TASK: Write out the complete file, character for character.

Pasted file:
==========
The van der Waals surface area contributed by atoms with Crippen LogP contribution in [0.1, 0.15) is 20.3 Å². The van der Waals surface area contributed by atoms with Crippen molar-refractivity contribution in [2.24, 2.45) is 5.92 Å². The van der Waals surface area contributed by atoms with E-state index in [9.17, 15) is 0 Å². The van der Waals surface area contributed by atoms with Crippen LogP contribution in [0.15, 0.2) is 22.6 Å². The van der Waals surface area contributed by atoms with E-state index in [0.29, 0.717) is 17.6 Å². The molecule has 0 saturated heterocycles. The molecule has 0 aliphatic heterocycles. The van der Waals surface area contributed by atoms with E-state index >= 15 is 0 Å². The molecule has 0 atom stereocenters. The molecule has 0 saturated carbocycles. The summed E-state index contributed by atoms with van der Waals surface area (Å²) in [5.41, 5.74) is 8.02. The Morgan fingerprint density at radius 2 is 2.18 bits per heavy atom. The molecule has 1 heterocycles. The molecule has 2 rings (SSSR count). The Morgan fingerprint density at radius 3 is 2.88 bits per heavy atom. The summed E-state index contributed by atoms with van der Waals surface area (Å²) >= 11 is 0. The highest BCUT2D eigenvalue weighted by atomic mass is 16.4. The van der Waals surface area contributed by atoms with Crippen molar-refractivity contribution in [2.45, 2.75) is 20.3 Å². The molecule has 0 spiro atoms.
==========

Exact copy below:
The van der Waals surface area contributed by atoms with Crippen LogP contribution in [0.1, 0.15) is 20.3 Å². The van der Waals surface area contributed by atoms with Crippen molar-refractivity contribution in [2.24, 2.45) is 5.92 Å². The van der Waals surface area contributed by atoms with E-state index in [9.17, 15) is 0 Å². The van der Waals surface area contributed by atoms with Crippen LogP contribution in [0.15, 0.2) is 22.6 Å². The van der Waals surface area contributed by atoms with E-state index in [0.29, 0.717) is 17.6 Å². The molecule has 0 saturated heterocycles. The molecule has 0 aliphatic heterocycles. The van der Waals surface area contributed by atoms with E-state index >= 15 is 0 Å². The molecule has 0 atom stereocenters. The molecule has 0 saturated carbocycles. The summed E-state index contributed by atoms with van der Waals surface area (Å²) in [5.41, 5.74) is 8.02. The Morgan fingerprint density at radius 2 is 2.18 bits per heavy atom. The molecule has 1 heterocycles. The molecule has 2 rings (SSSR count). The Morgan fingerprint density at radius 3 is 2.88 bits per heavy atom. The summed E-state index contributed by atoms with van der Waals surface area (Å²) >= 11 is 0. The highest BCUT2D eigenvalue weighted by atomic mass is 16.4. The van der Waals surface area contributed by atoms with Crippen molar-refractivity contribution in [2.45, 2.75) is 20.3 Å². The molecule has 0 spiro atoms.